My Notes on Isaiah 43:16-21

Background:

Isaiah is commonly divided into three major parts know as First Isaiah, or Proto-Isaiah (1-39); Second Isaiah or Deutero-Isaiah (40-55); and Third Isaiah or Trito-Isaiah (56-66).  This Sunday’s reading is taken from Second Isaiah which “has for its theme the deliverance of Jewish exiles from Babylonian oppression which Yahweh will effect in the immediate future through his chosen instrument, Cyrus. The argument frequently takes the form of a judicial contest between Yahweh and the pagan deities. As in the past so also in the present Yahweh alone predicts and performs. The idols know nothing and do nothing. The work is divided into two parts, 40:1-49:13 and 49:14-55:13. In the first the prophet addresses himself to Jacob and Israel, in the second to Sion and Jerusalem. The new exodus from Babylon is celebrated in both parts but the future glories of Sion in the second replace the exploits of Cyrus and the fall of Babylon in the first. The unity of plan is remarkable and makes it easy to recognize that the four poems on the Servant of Yahweh, 42:1-7; 49:1-9a; 50:4-11; 52:13-53:12, are a subsequent addition, composed apparently by the author but inserted by a redactor. They depict the future Messias, not as king and conqueror, but as worker and sufferer. The first two Servant songs interrupt very evidently the context of prophecies in which they were unskilfully inserted. The last two were located more naturally between separate prophecies with which however they have no connexion: (Catholic Commentary On Holy Scripture).

Today I’ll be using the RSV, see the copyright notice at the end of the post.

16 Thus says the LORD, who makes a way in the sea, a path in the mighty waters, 17 who brings forth chariot and horse, army and warrior; they lie down, they cannot rise, they are extinguished, quenched like a wick: 18 “Remember not the former things, nor consider the things of old. 19 Behold, I am doing a new thing; now it springs forth, do you not perceive it? I will make a way in the wilderness and rivers in the desert. 20 The wild beasts will honor me, the jackals and the ostriches; for I give water in the wilderness, rivers in the desert, to give drink to my chosen people, 21 the people whom I formed for myself that they might declare my praise.

Introduces three major themes of Second Isaiah: (1) that God is the powerful creator who keeps creation at his beck and call; (2) That He is the savior of His people who will (3) lead them back from Exile as He had once led them to freedom in the Exodus.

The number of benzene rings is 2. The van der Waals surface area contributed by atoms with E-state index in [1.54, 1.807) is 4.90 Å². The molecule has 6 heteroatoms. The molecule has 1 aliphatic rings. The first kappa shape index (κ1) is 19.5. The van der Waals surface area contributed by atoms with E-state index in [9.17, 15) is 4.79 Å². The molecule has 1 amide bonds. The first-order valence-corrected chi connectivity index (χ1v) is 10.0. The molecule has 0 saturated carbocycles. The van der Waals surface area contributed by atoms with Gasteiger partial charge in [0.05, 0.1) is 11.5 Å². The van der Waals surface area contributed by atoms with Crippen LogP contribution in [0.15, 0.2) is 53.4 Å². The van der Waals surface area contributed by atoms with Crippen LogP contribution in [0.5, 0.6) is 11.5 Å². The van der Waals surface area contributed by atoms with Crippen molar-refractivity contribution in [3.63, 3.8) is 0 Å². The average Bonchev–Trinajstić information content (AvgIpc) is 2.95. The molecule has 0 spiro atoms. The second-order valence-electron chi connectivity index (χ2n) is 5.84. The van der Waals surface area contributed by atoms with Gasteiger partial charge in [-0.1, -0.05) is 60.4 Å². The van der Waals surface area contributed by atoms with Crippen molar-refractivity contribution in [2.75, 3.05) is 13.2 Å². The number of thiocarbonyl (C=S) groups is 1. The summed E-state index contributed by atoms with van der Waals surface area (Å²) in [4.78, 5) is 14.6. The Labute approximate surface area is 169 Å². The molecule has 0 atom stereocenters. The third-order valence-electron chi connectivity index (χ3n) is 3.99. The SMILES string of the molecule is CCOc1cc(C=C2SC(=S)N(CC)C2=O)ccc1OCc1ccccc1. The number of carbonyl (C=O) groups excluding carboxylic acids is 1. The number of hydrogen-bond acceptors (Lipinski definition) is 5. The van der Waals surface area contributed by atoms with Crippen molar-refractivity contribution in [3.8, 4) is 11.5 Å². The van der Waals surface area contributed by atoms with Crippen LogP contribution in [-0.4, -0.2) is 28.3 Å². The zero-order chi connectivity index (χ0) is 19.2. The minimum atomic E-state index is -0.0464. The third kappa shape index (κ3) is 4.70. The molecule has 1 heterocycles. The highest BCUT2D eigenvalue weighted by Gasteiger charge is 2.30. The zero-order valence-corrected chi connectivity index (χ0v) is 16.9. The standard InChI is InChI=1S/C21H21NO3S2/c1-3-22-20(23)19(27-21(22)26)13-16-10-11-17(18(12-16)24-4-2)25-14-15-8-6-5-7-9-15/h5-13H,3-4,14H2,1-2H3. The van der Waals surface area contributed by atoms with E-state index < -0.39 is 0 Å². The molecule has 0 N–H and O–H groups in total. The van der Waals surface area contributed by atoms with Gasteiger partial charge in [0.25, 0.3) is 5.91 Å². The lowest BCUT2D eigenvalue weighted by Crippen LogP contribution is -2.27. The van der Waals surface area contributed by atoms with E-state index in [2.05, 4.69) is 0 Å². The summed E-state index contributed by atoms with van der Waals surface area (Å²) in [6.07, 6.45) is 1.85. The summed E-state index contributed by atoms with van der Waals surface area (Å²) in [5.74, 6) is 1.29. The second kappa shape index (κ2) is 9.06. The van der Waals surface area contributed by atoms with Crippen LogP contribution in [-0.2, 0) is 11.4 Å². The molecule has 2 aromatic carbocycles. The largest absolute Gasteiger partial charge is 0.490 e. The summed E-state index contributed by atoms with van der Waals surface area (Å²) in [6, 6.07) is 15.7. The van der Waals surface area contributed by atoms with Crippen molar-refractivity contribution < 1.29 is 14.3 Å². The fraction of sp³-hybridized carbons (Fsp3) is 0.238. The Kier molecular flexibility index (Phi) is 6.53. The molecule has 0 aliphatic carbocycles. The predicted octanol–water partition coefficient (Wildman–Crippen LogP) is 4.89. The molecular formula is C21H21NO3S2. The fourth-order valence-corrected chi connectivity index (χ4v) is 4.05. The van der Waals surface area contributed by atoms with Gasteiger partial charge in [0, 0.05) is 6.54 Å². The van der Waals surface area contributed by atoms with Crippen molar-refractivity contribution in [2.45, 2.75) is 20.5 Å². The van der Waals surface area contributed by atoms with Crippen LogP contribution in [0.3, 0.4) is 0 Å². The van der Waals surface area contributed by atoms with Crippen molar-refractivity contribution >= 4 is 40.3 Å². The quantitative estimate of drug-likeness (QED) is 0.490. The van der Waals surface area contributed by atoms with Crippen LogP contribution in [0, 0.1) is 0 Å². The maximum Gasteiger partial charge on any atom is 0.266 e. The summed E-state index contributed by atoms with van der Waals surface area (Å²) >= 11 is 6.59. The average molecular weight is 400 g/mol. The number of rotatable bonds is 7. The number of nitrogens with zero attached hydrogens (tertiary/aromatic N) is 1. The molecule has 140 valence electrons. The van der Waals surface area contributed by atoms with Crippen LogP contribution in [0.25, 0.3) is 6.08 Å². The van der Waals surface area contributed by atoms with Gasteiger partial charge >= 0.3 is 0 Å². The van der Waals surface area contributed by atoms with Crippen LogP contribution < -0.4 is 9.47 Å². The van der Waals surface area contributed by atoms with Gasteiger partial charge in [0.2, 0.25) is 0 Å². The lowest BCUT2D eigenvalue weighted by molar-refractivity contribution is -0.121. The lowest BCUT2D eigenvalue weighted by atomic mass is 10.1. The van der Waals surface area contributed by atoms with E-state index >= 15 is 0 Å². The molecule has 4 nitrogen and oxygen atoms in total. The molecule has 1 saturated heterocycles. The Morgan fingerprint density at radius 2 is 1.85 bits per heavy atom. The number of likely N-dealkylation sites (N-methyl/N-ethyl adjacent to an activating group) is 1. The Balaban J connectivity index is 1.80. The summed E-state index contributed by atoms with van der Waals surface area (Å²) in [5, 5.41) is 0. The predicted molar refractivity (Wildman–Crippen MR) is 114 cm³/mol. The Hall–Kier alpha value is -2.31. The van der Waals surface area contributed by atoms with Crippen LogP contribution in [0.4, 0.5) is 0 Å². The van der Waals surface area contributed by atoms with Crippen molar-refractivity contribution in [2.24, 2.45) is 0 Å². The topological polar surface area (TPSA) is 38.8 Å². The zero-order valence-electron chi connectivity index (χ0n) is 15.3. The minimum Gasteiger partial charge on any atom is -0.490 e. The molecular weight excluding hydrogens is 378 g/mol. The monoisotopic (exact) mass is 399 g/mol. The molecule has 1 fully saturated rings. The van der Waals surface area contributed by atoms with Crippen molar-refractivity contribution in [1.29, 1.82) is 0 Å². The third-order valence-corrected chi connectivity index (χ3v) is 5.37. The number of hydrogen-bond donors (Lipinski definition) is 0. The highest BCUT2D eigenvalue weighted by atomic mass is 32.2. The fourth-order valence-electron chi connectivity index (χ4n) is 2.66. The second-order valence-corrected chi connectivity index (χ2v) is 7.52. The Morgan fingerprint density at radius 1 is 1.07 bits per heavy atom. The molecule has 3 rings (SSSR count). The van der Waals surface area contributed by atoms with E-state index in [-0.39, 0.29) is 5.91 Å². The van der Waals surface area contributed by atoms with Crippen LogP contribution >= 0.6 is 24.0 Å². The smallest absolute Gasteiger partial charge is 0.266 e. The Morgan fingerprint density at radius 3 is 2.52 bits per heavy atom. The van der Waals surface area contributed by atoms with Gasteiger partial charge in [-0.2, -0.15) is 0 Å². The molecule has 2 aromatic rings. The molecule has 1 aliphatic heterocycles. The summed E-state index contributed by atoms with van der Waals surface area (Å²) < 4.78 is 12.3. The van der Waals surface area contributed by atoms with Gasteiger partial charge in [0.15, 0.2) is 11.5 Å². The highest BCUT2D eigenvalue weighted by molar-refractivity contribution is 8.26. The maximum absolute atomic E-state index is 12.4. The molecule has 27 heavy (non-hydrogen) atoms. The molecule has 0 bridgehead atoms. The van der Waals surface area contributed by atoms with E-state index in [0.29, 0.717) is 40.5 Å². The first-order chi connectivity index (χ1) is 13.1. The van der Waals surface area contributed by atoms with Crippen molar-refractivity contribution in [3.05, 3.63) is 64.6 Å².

God had warned His people that if they did not obey His covenant in the Promised Land they would be exiled (Deut 28:58-69).  This threat was fulfilled in part, in 722 BC when the northern Kingdom of Israel was taken into exile by Assyria; and fulfilled completely in 587 BC when the southern Kingdom of Judah was exiled into Babylon (see 2 Kings 17 and 2 Chronicles 36:15-21).

The punishment of exile was meant to be medicinal, in order to lead the people to repentance (see Deut 30).  According to Isaiah 40:2 the Exile has had its effect, and so God has initiated a new Exodus (40:3-5; 42:), whereby He manifests his power as both Creator and Savior (40:12-17), and this in marked contradiction to the useless gods of the Pagans (40:18-31).

17.  who brings forth chariot and horse, army and warrior; they lie down, they cannot rise, they are extinguished, quenched like a wick.  What God once did to the army of Pharaoh (Ex 14:1-15:21) He will again do to the oppressors of His repentant people.  Note the present tense of the words, this indicates that God is always ready to unleash His saving power upon those who repent (see the previously referred to text of Deut 30.  Also, recall the parable of the Prodigal Son from last Sunday’s Gospel reading).

18.  Remember not the former things &c.  19. Behold, I am doing a new thing &c. As the Protestant Commentators Keil and Delitzsch put it:  “for the redemption out of Egypt was a type and pledge of the deliverance to be looked for out of Babylon. The participles must not be rendered qui dedit, eduxit; but from the mighty act of Jehovah in olden time general attributes are deduced: He who makes a road in the sea, as He once showed. The sea with the tumultuous waters is the Red Sea.”

20 The wild beasts will honor me, the jackals and the ostriches; for I give water in the wilderness, rivers in the desert, to give drink to my chosen people, 21 the people whom I formed for myself that they might declare my praise.  These words recall the opening prophecy of the Book of Isaiah (1:2-3): “Hear, O heavens, and give ear, O earth; for the LORD has spoken: ‘Sons have I reared and brought up, but they have rebelled against me.  The ox knows its owner, and the ass its master’s crib; but Israel does not know, my people does not understand.’ ”  The attitude of the people towards God has changed as a result of His punishment and His grace, and so, therefore, the lot of the people has been changed by God as well.

RSV Copyright Notice:

The [New] Revised Standard Version Bible may be quoted and/or reprinted up to and inclusive of five hundred (500) verses without express written permission of the publisher, provided the verses quoted do not amount to a complete book of the Bible or account for fifty percent (50%) of the total work in which they are quoted. Notice of copyright must appear on the title or copyright page of the work as follows:

“Revised Standard Version of the Bible, copyright 1952 [2nd edition, 1971] by the Division of Christian Education of the National Council of the Churches of Christ in the United States of America. Used by permission. All rights reserved.”

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One Response to My Notes on Isaiah 43:16-21

  1. Pingback: Commentaries for the Fifth Sunday of Lent, Year C | stjoeofoblog

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